A few of just some of the ger districts that surround 'downtown' Ulaanbaatar
Image by our guest, Massimo Rumi

As a traveller, you will more than likely bring your guidebook but why not ditch the guidebook for a while and discover a new side to this city that is now my home. UB only offers a hint of the people and the varied and rich culture that have preceded the modern city. Think of the contrasting stories and different layers of history that have created its fascinating history. It helps put the city that you are experiencing into perspective and will make it more alive to you. 

You never know, you may even like it.

The plug (of course!) If you would like to experience Ulaanbaatar with either myself or one of my Eternal Landscapes team, why not try one of our Mongolia one-day experiences?

20 May 2016

Buddha's Birthday Celebrations - Ulaanbaatar

Did you know that this May 21st is Buddha's Birthday? Find out what's going on in Ulaanbaatar to honour the celebrations. 

All images are of Gandantegchinlen Monastery and taken by photographers Nick Rains and Paul Allerton - both who travelled with us.

The spectacular 26.5-meter-high statue of Avalokiteśvara
Image by photographer Nick Rains

If anyone of you reading this has a birthday tomorrow (May 21st) then you will be sharing your celebrations with Buddha.   Vesak Day (as it is commonly known) is also known as Ikh Duichen in Mongolia (it means Great Moment in Tibetan).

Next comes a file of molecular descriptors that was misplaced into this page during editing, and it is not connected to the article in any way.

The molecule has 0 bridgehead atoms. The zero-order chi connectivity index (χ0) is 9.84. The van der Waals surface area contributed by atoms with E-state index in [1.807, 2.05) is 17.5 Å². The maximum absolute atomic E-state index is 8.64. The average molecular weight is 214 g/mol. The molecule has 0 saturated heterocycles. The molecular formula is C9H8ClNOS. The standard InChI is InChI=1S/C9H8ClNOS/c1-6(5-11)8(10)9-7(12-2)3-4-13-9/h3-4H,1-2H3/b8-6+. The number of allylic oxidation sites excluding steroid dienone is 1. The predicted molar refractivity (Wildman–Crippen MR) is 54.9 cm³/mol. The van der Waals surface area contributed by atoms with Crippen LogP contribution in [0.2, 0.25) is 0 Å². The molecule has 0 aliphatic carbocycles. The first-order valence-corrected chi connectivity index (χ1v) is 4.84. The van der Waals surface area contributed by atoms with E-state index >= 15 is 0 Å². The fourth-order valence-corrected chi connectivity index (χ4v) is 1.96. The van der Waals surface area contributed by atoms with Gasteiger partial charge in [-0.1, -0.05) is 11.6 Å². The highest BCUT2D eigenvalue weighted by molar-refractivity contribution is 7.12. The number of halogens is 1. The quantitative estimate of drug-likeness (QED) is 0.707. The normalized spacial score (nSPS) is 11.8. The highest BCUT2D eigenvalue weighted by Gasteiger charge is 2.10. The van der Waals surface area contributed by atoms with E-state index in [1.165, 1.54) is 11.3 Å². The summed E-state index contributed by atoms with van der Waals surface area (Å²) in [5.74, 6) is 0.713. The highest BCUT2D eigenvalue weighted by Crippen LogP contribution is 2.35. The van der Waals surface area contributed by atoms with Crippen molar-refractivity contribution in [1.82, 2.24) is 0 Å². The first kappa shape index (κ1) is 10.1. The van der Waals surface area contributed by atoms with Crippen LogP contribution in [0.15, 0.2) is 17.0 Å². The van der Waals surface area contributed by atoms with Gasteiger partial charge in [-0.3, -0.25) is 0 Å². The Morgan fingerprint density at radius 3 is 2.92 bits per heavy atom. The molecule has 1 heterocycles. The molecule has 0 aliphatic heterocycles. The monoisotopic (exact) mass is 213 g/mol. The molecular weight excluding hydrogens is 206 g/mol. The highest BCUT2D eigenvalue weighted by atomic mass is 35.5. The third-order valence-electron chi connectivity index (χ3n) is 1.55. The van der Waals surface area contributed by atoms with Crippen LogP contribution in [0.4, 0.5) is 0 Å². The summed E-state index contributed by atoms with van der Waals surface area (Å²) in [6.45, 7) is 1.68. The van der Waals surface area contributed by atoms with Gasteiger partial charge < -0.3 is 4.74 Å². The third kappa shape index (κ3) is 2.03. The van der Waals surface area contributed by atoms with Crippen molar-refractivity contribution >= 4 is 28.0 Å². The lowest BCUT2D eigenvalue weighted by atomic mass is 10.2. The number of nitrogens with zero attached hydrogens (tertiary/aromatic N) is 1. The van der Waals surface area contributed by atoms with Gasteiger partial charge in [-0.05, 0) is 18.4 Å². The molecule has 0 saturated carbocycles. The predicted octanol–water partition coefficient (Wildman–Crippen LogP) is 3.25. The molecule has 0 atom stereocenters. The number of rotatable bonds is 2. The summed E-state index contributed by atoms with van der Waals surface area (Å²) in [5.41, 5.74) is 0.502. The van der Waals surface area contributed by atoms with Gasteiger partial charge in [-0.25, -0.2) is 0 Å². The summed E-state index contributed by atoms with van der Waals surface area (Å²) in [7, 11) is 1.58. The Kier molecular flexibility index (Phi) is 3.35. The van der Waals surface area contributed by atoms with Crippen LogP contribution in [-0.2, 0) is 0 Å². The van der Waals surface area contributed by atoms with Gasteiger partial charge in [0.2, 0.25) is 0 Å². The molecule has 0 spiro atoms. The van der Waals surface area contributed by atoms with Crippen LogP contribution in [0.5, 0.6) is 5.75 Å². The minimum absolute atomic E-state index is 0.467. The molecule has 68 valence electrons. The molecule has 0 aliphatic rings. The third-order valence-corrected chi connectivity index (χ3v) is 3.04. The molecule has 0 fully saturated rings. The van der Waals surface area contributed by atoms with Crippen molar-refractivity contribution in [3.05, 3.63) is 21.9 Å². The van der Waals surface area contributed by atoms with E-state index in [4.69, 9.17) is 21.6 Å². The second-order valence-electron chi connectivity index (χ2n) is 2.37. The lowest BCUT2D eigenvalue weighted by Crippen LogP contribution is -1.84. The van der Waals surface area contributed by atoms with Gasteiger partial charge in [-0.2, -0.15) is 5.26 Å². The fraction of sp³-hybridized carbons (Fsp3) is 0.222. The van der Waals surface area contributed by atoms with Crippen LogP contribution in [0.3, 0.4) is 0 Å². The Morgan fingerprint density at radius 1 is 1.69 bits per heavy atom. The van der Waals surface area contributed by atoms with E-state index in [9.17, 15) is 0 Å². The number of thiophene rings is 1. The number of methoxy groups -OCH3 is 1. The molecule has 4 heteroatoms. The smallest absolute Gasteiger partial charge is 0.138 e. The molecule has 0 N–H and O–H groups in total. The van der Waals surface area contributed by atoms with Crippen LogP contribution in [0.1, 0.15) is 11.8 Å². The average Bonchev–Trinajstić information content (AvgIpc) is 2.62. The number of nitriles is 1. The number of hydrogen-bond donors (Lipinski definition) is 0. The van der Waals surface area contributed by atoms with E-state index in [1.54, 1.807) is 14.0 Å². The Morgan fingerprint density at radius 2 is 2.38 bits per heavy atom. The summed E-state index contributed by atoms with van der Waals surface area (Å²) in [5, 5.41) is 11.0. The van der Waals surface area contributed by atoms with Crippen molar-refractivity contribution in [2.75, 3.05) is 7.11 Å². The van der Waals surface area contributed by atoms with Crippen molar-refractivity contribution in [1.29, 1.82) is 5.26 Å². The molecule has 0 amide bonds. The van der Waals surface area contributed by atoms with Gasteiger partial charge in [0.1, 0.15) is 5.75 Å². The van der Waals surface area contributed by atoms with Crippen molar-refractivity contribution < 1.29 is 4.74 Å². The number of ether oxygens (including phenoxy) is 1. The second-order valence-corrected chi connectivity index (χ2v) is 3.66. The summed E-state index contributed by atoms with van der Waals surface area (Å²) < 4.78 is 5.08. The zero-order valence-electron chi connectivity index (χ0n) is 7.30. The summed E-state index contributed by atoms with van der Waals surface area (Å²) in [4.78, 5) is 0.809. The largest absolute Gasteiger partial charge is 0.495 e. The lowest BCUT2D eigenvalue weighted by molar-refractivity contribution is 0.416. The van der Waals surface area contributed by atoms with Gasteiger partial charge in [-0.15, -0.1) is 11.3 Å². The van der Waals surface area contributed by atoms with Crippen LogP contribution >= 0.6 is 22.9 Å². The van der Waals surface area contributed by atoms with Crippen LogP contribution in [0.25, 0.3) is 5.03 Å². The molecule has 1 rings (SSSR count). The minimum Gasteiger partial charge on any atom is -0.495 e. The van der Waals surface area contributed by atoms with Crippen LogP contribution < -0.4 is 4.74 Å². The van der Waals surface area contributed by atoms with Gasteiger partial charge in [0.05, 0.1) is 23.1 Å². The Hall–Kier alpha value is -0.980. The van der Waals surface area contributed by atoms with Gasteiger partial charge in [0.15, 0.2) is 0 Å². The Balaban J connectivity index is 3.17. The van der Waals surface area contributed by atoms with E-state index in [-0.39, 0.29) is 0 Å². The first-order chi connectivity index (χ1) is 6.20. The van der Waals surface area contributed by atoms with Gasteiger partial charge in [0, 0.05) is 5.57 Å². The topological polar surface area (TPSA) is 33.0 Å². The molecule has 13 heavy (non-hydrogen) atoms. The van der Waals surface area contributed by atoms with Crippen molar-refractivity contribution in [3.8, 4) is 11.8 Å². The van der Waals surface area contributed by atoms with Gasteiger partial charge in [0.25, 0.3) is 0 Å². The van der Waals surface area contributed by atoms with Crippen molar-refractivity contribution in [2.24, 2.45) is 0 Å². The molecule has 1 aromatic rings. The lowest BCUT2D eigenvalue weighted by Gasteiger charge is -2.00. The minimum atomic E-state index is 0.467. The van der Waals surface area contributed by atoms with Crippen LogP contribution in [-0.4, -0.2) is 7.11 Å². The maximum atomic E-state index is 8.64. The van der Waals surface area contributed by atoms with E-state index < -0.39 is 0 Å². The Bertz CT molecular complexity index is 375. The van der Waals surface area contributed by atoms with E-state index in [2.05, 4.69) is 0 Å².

It's Buddha's birthday, the date of reaching enlightenment and the date of reaching nirvana all celebrated in one day. 
It falls on the 15th day of the first month of summer in the Mongolian Lunar Calendar (so this means the date changes in the western calendar). The 15th day in the Mongolian Lunar Calendar is also full moon. 
(Listed throughout the Tibetan Lunar Calendar are auspicious and non-auspicious days. May 21st is a non-auspicious day - it particularly mentions against having any medical procedure. Just so you're prepared!)

Sukhbaatar Square (renamed Chinggis Square in 2013) will be the focus point of the start of the day's celebrations in Ulaanbaatar.  The day will start with a flashmob meditation of a thousand people and then a parade of more than 1080 people from Sukhbaatar Square to Gandan Monastery where the focus will then be on the Migjid Janraisig Süm.